A randomised trial of continuous skin-to-skin contact after preterm birth and the effects on salivary cortisol, parental stress, depression, and breastfeeding
2015 (English)In: Early Human Development, ISSN 0378-3782, E-ISSN 1872-6232, Vol. 91, no 1, 63-70 p.Article in journal (Refereed) Published
To evaluate the effects of almost continuous skin-to-skin contact (SSC) on salivary cortisol, parental stress, parental depression, and breastfeeding.
This is a randomised study engaging families of late preterm infants (32-35weeks gestation). Salivary cortisol reactivity was measured in infants during a nappy change at one month corrected age, and in infants and mothers during still-face at four month corrected age. Both parents completed the Swedish Parenthood Stress Questionnaire (SPSQ) at one month and the Edinburgh Postnatal Depression Scale (EPDS) at one and four months. Ainsworth's sensitivity scale was used to control for parental sensitivity.
Thirty-seven families from two different neonatal care units in Sweden, randomised to either almost continuous SSC or standard care (SC).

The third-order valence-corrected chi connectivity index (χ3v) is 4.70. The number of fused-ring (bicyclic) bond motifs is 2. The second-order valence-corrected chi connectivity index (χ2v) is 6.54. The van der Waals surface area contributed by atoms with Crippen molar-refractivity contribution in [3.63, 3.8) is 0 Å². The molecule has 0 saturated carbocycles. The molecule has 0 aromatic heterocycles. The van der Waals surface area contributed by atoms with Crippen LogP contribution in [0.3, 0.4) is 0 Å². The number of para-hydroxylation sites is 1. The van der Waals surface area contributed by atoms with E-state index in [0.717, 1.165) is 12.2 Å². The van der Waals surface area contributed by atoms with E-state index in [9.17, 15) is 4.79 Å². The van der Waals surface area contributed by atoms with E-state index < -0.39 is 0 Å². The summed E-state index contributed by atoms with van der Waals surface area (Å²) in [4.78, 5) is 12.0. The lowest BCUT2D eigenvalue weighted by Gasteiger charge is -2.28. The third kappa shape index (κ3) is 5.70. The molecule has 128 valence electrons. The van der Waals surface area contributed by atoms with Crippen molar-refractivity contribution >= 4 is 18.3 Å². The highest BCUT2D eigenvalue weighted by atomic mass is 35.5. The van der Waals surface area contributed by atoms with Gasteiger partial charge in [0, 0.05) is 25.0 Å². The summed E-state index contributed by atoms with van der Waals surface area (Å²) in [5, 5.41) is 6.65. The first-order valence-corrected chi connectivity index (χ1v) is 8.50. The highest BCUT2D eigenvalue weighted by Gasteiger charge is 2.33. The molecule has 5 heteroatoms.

Infants randomised to SSC had a lower salivary cortisol reactivity at one month (p=0.01). There was a correlation between the mothers' and the preterm infants' salivary cortisol levels at four months in the SSC group (ρ=0.65, p=0.005), but not in the SC group (ρ=0.14, p=0.63). Fathers in SSC scored lower on the SPSQ sub-scale spouse relationship problems compared to fathers in SC (p<0.05).
Almost continuous SSC decreases infants' cortisol reactivity in response to handling, improves the concordance between mothers' and infants' salivary cortisol levels, and decreases fathers' experiences of spouse relationship problems.
Place, publisher, year, edition, pages
2015. Vol. 91, no 1, 63-70 p.
Cortisol; Kangaroo Mother Care; Neonatal Care; Preterm infants; Stress
IdentifiersURN: urn:nbn:se:liu:diva-113796DOI: 10.1016/j.earlhumdev.2014.12.005ISI: 000349592600011PubMedID: 25545453OAI: oai:DiVA.org:liu-113796DiVA: diva2:784698
The authors gratefully acknowledge the participating families, Lisbet de Jounge, Birgitta Lundin, Elisabeth Olhager, and Ihsan Sarman, and staff members at the Neonatal Intensive Care Units at Linkoping University Hospital and at Sachs' Children's Hospital in Stockholm. This study was supported by the County Council of Ostergotland (LiO-12134, LiO-17711, LiO-278801), South Sweden Nursing Society (SSSH-2008), Halsofonden (LiU-2009), and Linkoping University.2015-01-302015-01-302016-05-04